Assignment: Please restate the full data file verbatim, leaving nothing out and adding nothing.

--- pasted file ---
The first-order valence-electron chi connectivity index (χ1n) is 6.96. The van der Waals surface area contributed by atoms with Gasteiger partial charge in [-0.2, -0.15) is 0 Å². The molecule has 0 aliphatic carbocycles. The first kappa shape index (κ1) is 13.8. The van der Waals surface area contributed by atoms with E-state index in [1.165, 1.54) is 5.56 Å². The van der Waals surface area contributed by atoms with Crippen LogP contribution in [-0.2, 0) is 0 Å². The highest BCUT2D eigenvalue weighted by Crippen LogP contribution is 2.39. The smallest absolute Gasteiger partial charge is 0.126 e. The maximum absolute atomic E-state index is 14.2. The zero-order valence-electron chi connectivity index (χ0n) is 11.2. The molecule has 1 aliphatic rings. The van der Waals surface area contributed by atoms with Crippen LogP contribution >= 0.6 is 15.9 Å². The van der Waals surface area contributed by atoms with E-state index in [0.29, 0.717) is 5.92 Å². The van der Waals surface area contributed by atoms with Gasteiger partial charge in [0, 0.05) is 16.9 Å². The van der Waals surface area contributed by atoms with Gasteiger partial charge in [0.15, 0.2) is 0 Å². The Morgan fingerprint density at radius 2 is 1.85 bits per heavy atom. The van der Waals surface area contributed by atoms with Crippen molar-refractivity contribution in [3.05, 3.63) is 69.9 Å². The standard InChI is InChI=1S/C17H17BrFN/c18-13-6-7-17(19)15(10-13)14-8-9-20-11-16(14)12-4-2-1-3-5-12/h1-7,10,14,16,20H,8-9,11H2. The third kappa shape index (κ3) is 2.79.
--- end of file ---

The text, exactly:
The first-order valence-electron chi connectivity index (χ1n) is 6.96. The van der Waals surface area contributed by atoms with Gasteiger partial charge in [-0.2, -0.15) is 0 Å². The molecule has 0 aliphatic carbocycles. The first kappa shape index (κ1) is 13.8. The van der Waals surface area contributed by atoms with E-state index in [1.165, 1.54) is 5.56 Å². The van der Waals surface area contributed by atoms with Crippen LogP contribution in [-0.2, 0) is 0 Å². The highest BCUT2D eigenvalue weighted by Crippen LogP contribution is 2.39. The smallest absolute Gasteiger partial charge is 0.126 e. The maximum absolute atomic E-state index is 14.2. The zero-order valence-electron chi connectivity index (χ0n) is 11.2. The molecule has 1 aliphatic rings. The van der Waals surface area contributed by atoms with Crippen LogP contribution >= 0.6 is 15.9 Å². The van der Waals surface area contributed by atoms with E-state index in [0.29, 0.717) is 5.92 Å². The van der Waals surface area contributed by atoms with Gasteiger partial charge in [0, 0.05) is 16.9 Å². The van der Waals surface area contributed by atoms with Gasteiger partial charge in [0.15, 0.2) is 0 Å². The Morgan fingerprint density at radius 2 is 1.85 bits per heavy atom. The van der Waals surface area contributed by atoms with Crippen molar-refractivity contribution in [3.05, 3.63) is 69.9 Å². The standard InChI is InChI=1S/C17H17BrFN/c18-13-6-7-17(19)15(10-13)14-8-9-20-11-16(14)12-4-2-1-3-5-12/h1-7,10,14,16,20H,8-9,11H2. The third kappa shape index (κ3) is 2.79.